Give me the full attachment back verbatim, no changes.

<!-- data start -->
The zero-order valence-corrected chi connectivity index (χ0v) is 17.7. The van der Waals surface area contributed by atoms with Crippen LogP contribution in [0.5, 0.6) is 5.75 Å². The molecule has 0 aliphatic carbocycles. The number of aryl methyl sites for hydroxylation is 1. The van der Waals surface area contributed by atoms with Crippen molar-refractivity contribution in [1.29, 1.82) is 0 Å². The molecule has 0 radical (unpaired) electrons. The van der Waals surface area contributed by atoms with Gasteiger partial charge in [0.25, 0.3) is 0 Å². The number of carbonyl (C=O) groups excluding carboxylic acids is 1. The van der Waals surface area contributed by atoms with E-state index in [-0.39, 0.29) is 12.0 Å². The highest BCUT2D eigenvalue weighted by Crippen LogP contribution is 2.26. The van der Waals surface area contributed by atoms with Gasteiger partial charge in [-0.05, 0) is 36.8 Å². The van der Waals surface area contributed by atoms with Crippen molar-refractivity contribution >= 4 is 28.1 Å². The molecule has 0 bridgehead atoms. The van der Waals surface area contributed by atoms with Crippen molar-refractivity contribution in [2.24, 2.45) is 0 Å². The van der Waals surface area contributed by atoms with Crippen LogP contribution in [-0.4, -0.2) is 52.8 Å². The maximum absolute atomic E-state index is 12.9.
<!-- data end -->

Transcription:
The zero-order valence-corrected chi connectivity index (χ0v) is 17.7. The van der Waals surface area contributed by atoms with Crippen LogP contribution in [0.5, 0.6) is 5.75 Å². The molecule has 0 aliphatic carbocycles. The number of aryl methyl sites for hydroxylation is 1. The van der Waals surface area contributed by atoms with Crippen molar-refractivity contribution in [1.29, 1.82) is 0 Å². The molecule has 0 radical (unpaired) electrons. The van der Waals surface area contributed by atoms with Gasteiger partial charge in [0.25, 0.3) is 0 Å². The number of carbonyl (C=O) groups excluding carboxylic acids is 1. The van der Waals surface area contributed by atoms with E-state index in [-0.39, 0.29) is 12.0 Å². The highest BCUT2D eigenvalue weighted by Crippen LogP contribution is 2.26. The van der Waals surface area contributed by atoms with Gasteiger partial charge in [-0.05, 0) is 36.8 Å². The van der Waals surface area contributed by atoms with Crippen molar-refractivity contribution >= 4 is 28.1 Å². The molecule has 0 bridgehead atoms. The van der Waals surface area contributed by atoms with Crippen molar-refractivity contribution in [2.24, 2.45) is 0 Å². The van der Waals surface area contributed by atoms with Crippen LogP contribution in [-0.4, -0.2) is 52.8 Å². The maximum absolute atomic E-state index is 12.9.